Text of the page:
Thinking of packing Vicks for your trip to Japan or painkillers containing codeine to Greece? You might want to think again as these, along with a number of over-the-counter medicines, are banned in certain places and could land you in trouble abroad.
In a warning to Britons travelling for their summer holidays, the Foreign Office (FCO) is urging tourists who take medication to check the local laws of the area they wish to travel to before taking off. This follows new figures showing an increase in the numbers of UK travellers heading further afield to places such as Sri Lanka and the UAE, which have different laws on medicines.
With nearly half the population in England alone on prescribed medication, around 21 million people in the UK could be risking difficulties at foreign borders if they don’t do their research on their destination.
In addition to this, fewer than one in five (19%) would think to check rules on non-prescription medication, such as cough syrups and some allergy medication, before travelling, even though these are banned in some countries such as Japan. Some countries including Costa Rica and China also require visitors to bring a doctor’s note with their prescribed medication.
7 little-known facts on carrying medication abroad:
1. Medication containing pseudoephedrine – found in the likes of Sudafed and Vicks – is banned in Japan.
2. Diazepam, Tramadol, codeine and a number of other commonly prescribed medicines are ‘controlled drugs’ so you should always check what the requirements are for taking them into the country you wish to visit, as failing to comply may result in arrest, a fine or imprisonment in many countries, including Greece and the UAE.
3. Sleeping pills, anti-anxiety pills and strong painkillers all require a licence in Singapore.
4. In Costa Rica, you should only take enough medication for the length of your stay, with a doctor’s note to confirm that this is the right amount.
5. In Indonesia, many prescription medicines such as codeine, sleeping pills and treatments for ADHD are illegal.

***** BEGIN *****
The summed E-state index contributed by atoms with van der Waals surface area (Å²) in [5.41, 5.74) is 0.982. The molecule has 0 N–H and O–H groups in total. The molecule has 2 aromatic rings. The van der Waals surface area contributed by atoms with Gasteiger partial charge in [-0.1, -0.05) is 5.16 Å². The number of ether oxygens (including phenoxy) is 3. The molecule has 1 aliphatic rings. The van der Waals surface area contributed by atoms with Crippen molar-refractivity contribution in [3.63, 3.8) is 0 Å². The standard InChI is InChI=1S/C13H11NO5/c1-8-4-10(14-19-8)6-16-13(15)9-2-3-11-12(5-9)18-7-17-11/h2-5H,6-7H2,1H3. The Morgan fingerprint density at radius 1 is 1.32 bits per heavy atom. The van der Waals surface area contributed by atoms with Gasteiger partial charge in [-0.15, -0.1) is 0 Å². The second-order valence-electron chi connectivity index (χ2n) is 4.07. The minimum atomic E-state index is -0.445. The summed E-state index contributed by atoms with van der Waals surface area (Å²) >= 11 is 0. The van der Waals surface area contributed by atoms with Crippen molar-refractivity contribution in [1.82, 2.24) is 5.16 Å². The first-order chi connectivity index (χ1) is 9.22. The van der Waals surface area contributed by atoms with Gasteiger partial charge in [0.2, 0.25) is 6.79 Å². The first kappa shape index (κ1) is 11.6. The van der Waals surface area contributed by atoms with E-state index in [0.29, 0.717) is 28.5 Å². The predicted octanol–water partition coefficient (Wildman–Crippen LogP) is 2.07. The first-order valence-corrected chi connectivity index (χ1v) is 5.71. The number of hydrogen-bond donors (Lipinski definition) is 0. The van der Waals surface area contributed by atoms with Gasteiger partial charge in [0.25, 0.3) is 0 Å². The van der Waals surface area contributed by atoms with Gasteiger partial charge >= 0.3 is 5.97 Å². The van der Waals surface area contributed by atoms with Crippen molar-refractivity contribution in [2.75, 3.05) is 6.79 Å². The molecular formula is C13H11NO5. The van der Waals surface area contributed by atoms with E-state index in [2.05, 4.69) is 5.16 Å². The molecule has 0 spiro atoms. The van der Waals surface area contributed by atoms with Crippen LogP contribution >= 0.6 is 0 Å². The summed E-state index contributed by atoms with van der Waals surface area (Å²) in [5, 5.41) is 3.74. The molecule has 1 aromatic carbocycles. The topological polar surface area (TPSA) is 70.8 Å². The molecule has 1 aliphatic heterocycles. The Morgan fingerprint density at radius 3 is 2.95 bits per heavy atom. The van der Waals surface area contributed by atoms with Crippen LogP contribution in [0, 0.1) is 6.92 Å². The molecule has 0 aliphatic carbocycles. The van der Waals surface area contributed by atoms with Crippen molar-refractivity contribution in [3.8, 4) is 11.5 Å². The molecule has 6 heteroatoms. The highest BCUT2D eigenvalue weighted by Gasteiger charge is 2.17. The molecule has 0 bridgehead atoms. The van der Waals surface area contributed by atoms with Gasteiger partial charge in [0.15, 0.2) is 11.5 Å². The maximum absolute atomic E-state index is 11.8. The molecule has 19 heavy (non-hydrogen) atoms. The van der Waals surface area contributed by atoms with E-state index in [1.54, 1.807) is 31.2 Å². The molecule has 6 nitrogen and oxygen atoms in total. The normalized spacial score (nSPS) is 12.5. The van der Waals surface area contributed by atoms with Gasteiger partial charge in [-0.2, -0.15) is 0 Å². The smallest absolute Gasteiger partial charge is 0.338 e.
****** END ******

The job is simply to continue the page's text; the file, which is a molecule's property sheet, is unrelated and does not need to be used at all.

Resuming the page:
6. In Qatar, over-the-counter medicines such as cold and cough remedies are controlled substances and must be accompanied by a prescription.
7. Tourists should always carry a doctor’s note with any personal medicine when visiting China.
Despite the potential consequences of having their medication confiscated or being arrested, 75% of British people currently prioritise checking the weather at their destination, planning what they’re going to wear on holiday (59%) and buying new clothes (49%) over seeking information on taking their prescribed medication abroad (33%).
Julia Longbottom, FCO Consular Director said: “While you’re online checking out whether or not to pack sunscreen, we’d strongly encourage you to check whether taking medication into a country is okay or not. You should also read our travel advice.
“The FCO can’t give legal advice or get people out of prison, so we are urging those heading off on their summer break to check our Travel Advice, to ensure they are properly prepared for their trip and avoid any potential trouble.”
The Foreign Office advises contacting your GP at least six weeks before you travel to check if you need any vaccinations and if any of your prescribed medication contains ‘controlled drugs’ like codeine, while also recommending travellers check the entry requirements page of the destination they are visiting.
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